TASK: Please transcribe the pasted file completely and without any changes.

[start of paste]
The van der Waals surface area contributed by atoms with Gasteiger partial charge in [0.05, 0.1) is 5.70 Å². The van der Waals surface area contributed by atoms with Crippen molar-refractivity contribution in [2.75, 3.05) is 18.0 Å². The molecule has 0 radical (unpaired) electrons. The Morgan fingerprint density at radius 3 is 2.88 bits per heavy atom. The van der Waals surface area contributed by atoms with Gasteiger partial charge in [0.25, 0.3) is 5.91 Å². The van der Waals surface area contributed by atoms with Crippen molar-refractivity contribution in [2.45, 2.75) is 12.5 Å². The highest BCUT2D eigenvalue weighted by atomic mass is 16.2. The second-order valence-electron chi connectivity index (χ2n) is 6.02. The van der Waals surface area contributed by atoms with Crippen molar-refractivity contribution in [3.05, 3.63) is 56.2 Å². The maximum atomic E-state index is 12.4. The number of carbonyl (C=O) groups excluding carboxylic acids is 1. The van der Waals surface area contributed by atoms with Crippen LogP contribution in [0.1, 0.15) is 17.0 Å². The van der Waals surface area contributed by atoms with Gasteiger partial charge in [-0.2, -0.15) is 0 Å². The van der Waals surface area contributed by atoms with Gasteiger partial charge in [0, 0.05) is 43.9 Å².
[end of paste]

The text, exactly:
The van der Waals surface area contributed by atoms with Gasteiger partial charge in [0.05, 0.1) is 5.70 Å². The van der Waals surface area contributed by atoms with Crippen molar-refractivity contribution in [2.75, 3.05) is 18.0 Å². The molecule has 0 radical (unpaired) electrons. The Morgan fingerprint density at radius 3 is 2.88 bits per heavy atom. The van der Waals surface area contributed by atoms with Gasteiger partial charge in [0.25, 0.3) is 5.91 Å². The van der Waals surface area contributed by atoms with Crippen molar-refractivity contribution in [2.45, 2.75) is 12.5 Å². The highest BCUT2D eigenvalue weighted by atomic mass is 16.2. The second-order valence-electron chi connectivity index (χ2n) is 6.02. The van der Waals surface area contributed by atoms with Crippen molar-refractivity contribution in [3.05, 3.63) is 56.2 Å². The maximum atomic E-state index is 12.4. The number of carbonyl (C=O) groups excluding carboxylic acids is 1. The van der Waals surface area contributed by atoms with Crippen LogP contribution in [0.1, 0.15) is 17.0 Å². The van der Waals surface area contributed by atoms with Gasteiger partial charge in [-0.2, -0.15) is 0 Å². The van der Waals surface area contributed by atoms with Gasteiger partial charge in [0, 0.05) is 43.9 Å².